In return for their support, sponsors will receive a range of benefits including having their name displayed in the Museum alongside their chosen Radical Hero, a one-to-one behind the scenes session with a museum expert exploring the collections relating to their Radical Hero, and invitations to exclusive events.

And if you don’t have £3000 to spare, then don’t worry! The Radical Heroes sponsorship campaign is just one of the ways people can get involved in supporting the museum. The museum has a Supporters scheme which costs only £30 a year, and we also welcome one-off donations. The next few months will also see us launch a Patrons scheme which will be similar to the Supporters Scheme but with added benefits.

Find out more about our ‘Join the Radicals’ campaign and how you can support the museum, see our website or contact me on kim.gowland@phm.org.uk, Tel: 0161 838 9190.

A Land Fit For Heroes: Two WEA courses

A guest post by WEA tutor Mark Krantz 

Three mass movements dominated politics before the war.

The suffragettes had led a militant campaign demanding votes for women.

Trade union membership had soared as increasingly workers took strike action demanding wage rises in a period between 1910 and 1914 known as the ‘Great Unrest’.

Home Rule for Ireland had increasingly attracted support in parliament and amongst the people of Ireland. The outbreak of war in August 1914 halted these movements.

The People’s History Museum’s latest changing exhibition A Land Fit For Heroes: War and the Working Class 1914-1918 states that, ‘By Christmas 1914 the trade union movement had contributed 250,000 men to the effort’. The militant trades union leaders Ben Tillett and Will Thorne joined the recruitment drive.

Leading suffragettes Emmeline and Christabel Pankhurst vociferously supported the war.

The campaign for Irish Home Rule was shelved as the British Empire was threatened by the war.

But as the war dragged on – opposition to the war grew.

Sylvia_PankhurstSuffragette Sylvia Pankhurst was an active opponent of the war. Glasgow Rent Strike WW1In 1915 rent strikes led by women spread across Glasgow, and workers demands for wage rises returned. At Easter in 1916 there was an uprising in Ireland led by James Connolly that shook the Empire. The three pre-war political questions returned.

While it was pro-war Arthur Henderson who had served as a Labour Party minister in the war cabinet, after the war it was the anti-war Ramsay MacDonald who became Labour’s first Prime Minister. Post war the Labour Party had replaced the Liberal Party as the main opposition to the Tories.Labour ELection Poster

CPGB logoRevolutionary movements in Russia and across Europe led to the establishment of Communist parties, including the Communist Party of Great Britain.

The Home Secretary Sir George Cave conceded, ‘Is it possible for us having called upon women for so large a contribution to the work of carrying on the war to refuse to women a voice in moulding the future of the country?’ Women’s lives and politics had been changed fundamentally by the war.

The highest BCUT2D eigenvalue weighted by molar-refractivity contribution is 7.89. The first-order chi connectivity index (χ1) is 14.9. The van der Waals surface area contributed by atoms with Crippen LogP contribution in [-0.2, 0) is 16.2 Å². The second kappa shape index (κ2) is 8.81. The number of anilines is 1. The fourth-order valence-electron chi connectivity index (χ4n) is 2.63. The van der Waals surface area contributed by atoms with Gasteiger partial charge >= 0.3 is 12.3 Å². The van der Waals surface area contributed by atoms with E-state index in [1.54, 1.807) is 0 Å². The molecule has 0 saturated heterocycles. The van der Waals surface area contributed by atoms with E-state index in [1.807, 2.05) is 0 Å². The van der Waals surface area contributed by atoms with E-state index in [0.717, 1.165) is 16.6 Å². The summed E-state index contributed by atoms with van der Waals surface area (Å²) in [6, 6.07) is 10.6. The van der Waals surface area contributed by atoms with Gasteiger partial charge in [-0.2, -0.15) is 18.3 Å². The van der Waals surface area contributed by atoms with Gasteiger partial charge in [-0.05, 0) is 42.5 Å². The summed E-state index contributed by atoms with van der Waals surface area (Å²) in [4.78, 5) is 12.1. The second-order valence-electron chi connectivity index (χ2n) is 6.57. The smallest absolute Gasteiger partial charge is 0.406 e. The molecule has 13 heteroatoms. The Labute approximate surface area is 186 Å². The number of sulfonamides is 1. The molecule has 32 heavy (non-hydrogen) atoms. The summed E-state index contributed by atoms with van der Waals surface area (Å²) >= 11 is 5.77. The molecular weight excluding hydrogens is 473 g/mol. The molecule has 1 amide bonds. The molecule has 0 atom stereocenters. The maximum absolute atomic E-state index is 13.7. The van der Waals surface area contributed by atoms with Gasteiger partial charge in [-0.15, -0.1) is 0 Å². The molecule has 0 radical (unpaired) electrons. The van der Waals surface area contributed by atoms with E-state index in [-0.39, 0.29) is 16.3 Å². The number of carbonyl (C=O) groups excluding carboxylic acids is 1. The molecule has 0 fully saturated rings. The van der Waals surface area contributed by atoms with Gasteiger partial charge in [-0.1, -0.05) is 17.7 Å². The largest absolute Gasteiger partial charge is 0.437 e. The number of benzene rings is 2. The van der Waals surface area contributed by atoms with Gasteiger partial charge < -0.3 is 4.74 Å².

Two short courses will look at how the experience of total war, and the growing opposition to the war, fundamentally changed politics in Britain forever.

 

PrintA learning experience from the Workers’ Educational Association (WEA) in association with the People’s History Museum

 

Fighting for a ‘Land Fit for Heroes’ – C3836480

Three meetings Thursday, 20 November, 27 November, 4 December 2014

1.00pm – 3.00pm. Cost: £18.60 or Free* (Please enquire)

The making of a ‘Land Fit for Heroes’ – C3837173

Three meetings Tuesday, 13 January, 20 January, 27 January 2015

1.00pm – 3.00pm. Cost: £18.60 or Free* (Please enquire)

HLF_National_Lottery_landscape_2747A Land Fit For Heroes exhibition is supported by the National Lottery through the Heritage Lottery Fund and will be on show from Saturday 24 May 2014 to Sunday 1 February 2015.

A Foot in the Past a Foot in the Present

A guest post by Curator Chris Burgess

Election!19th century historian Sir John Seeley stated that: ‘History is past politics; and politics present history’. Seeley’s words reflected the narrow view of history as a discipline at the time; history could only be history if it was political and concerned with great men. Our view of history has happily moved on since Seeley’s day but for the contemporary museum worker Seeley’s statement has some traction.

Museum objects are in the main from the past, in being of another time what do they say about the now? For visitors to PHM, what do political objects of the past say about the politics of the present? Such questions are not the idle musings of an idle curator, but run through the core of any interpretation of exhibitions. What are objects for, how should they be used?

If you occasionally scan this blog you’ll see that we are currently working on our next changing exhibition Election! a three part missive on all things voting. There will be a section with an object from every General Election of the 20th and 21st century; a whirlwind of voting history. In another section we’ve commissioned artist Alex Gardner to make the archaic and complicated mechanisms of how elections work visible.

So far so easy. In the first section we might anticipate that visitors might wallow in the nostalgia of elections, or discover new stuff about contests they never saw or can’t remember. The second section won’t be too controversial, an info-graph into politics the vision of voting mechanisms.

The third and final section is where it gets messy, when the museum grapples with the controversial of the current. As the 2015 General Election campaign gets going we will track its every move. As a politician speaks so their words will go in the show. When a new poster is produced we’ll post it in the space. And we’ll invite visitors to comment. We’re going to invite parties, and campaign groups, and individuals, of all shapes and all persuasions and all sizes to come and occupy this space for a bit and have their say. And the public can come to listen and can agree and can disagree.

It is at this stage we will have reached the point of no return. The museum will become a space to discuss politics whatever those politics may be. Quite what will happen I’m not sure. But hopefully past politics and present history will come together as one; we aim to make elections live and breathe here at PHM.

Election! Britain Votes opens on 14 Feb 2015